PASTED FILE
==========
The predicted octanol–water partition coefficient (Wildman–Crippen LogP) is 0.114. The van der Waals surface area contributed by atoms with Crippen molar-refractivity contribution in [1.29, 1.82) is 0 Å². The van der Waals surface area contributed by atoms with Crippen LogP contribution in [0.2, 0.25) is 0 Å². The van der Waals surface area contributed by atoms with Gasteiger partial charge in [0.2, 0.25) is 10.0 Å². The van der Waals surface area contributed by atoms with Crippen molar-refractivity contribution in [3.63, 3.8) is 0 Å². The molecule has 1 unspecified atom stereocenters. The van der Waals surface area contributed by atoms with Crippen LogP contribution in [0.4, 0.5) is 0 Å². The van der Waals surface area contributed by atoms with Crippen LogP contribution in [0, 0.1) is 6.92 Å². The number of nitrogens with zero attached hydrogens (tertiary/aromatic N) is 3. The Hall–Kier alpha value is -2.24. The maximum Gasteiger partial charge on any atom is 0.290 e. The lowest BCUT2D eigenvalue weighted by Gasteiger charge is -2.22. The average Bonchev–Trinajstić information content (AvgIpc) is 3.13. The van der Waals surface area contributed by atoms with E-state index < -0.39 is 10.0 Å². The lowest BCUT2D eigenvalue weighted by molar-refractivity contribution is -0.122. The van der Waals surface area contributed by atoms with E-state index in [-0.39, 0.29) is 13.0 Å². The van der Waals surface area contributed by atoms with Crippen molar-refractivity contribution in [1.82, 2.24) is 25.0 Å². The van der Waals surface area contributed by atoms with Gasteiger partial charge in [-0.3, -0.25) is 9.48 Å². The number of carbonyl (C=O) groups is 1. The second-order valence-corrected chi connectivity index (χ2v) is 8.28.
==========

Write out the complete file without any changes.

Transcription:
The predicted octanol–water partition coefficient (Wildman–Crippen LogP) is 0.114. The van der Waals surface area contributed by atoms with Crippen molar-refractivity contribution in [1.29, 1.82) is 0 Å². The van der Waals surface area contributed by atoms with Crippen LogP contribution in [0.2, 0.25) is 0 Å². The van der Waals surface area contributed by atoms with Gasteiger partial charge in [0.2, 0.25) is 10.0 Å². The van der Waals surface area contributed by atoms with Crippen molar-refractivity contribution in [3.63, 3.8) is 0 Å². The molecule has 1 unspecified atom stereocenters. The van der Waals surface area contributed by atoms with Crippen LogP contribution in [0.4, 0.5) is 0 Å². The van der Waals surface area contributed by atoms with Crippen LogP contribution in [0, 0.1) is 6.92 Å². The number of nitrogens with zero attached hydrogens (tertiary/aromatic N) is 3. The Hall–Kier alpha value is -2.24. The maximum Gasteiger partial charge on any atom is 0.290 e. The lowest BCUT2D eigenvalue weighted by Gasteiger charge is -2.22. The average Bonchev–Trinajstić information content (AvgIpc) is 3.13. The van der Waals surface area contributed by atoms with E-state index < -0.39 is 10.0 Å². The lowest BCUT2D eigenvalue weighted by molar-refractivity contribution is -0.122. The van der Waals surface area contributed by atoms with E-state index in [-0.39, 0.29) is 13.0 Å². The van der Waals surface area contributed by atoms with Crippen molar-refractivity contribution in [1.82, 2.24) is 25.0 Å². The van der Waals surface area contributed by atoms with Gasteiger partial charge in [-0.3, -0.25) is 9.48 Å². The number of carbonyl (C=O) groups is 1. The second-order valence-corrected chi connectivity index (χ2v) is 8.28.